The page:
- Amortisation: refers to the decrease in value of intangible assets over time. For example, a patent may decrease in value as its expiry date approaches. Accordingly, accountants typically spread the decrease in value of intangible assets (as a cost on the Income Statement), for accounting purposes, over the duration of the asset’s useful life.
It should be noted that interest payments are deducted from the revenue before tax is calculated. Accordingly, the larger the interest payments a company must make, the smaller its tax bill becomes (tax is calculated based on earnings left over after interest payments have been deducted). The Income Statement is often followed by a separate statement of shareholders earnings, which details dividend payouts made from the net profit.
In case studies, you may be presented with basic financial accounts from the current year and the previous few years. If this is the case (depending on the issues you are asked to consider), start by analysing the profit figures to see how the company’s performance has changed.
- If profits have increased year on year, this could indicate that the company could continue to thrive. Conversely, if the net profit has decreased, this could, on the face of it, suggest it may eventually run into financial difficulties. At this stage you should then try to discover (through looking at the accounts) why the net profit has decreased.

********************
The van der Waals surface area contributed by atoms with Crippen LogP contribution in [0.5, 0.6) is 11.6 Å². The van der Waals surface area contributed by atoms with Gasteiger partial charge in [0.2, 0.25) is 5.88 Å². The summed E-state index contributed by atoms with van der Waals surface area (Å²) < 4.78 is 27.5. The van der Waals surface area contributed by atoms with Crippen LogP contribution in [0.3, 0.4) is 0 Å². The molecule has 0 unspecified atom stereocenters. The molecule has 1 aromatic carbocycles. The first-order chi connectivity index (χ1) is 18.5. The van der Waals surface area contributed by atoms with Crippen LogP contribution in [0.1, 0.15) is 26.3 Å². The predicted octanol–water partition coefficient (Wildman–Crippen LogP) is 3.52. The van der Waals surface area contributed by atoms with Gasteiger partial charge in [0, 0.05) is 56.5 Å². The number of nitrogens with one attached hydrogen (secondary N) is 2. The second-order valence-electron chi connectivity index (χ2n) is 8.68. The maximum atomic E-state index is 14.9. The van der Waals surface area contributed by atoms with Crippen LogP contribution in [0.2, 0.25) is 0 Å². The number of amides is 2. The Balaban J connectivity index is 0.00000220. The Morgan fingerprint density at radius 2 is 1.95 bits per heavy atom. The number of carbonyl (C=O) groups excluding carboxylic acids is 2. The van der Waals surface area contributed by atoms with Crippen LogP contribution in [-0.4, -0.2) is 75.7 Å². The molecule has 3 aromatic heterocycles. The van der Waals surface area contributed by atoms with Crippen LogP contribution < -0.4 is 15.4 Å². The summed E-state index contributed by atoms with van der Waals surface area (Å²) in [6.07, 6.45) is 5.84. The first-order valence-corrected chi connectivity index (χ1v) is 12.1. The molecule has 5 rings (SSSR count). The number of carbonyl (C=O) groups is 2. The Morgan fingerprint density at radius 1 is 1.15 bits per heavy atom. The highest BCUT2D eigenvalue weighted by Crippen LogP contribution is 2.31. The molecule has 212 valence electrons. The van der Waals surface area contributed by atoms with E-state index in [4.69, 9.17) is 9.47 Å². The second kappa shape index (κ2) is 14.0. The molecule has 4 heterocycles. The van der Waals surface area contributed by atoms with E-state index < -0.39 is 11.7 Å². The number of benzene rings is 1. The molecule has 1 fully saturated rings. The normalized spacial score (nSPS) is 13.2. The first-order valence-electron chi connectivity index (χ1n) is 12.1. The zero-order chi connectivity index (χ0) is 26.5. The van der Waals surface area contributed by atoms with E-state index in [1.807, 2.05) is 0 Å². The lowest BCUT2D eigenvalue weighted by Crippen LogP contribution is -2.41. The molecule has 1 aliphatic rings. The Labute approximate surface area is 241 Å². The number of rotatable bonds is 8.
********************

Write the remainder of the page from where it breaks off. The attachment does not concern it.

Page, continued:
- For instance, a decrease in revenue (which could cause a corresponding decrease in net profit) could suggest consumers are purchasing less of the company’s products, which in turn may indicate that new competitors have entered the market (or that existing competitors have developed a similar or superior product, perhaps at a more favourable price).
- If the revenue has remained the same or increased but the net profit has decreased, look at whether the costs have increased (which would also decrease the net profit). If costs have increased, does this suggest the company has failed to implement effective mechanisms to control costs (in which case think of potential solutions, for instance laying off staff or looking for cheaper suppliers?) or has the cost of raw materials increased (e.g. if the company produces apple juice, has the price of apples increased)? Alternatively, has the company made an investment (for instance purchased a factory) that has increased costs in the current year (and thus reduced the net profit) but may well contribute to an increase in net profit in future years?
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By Jake Schogger - City Career Series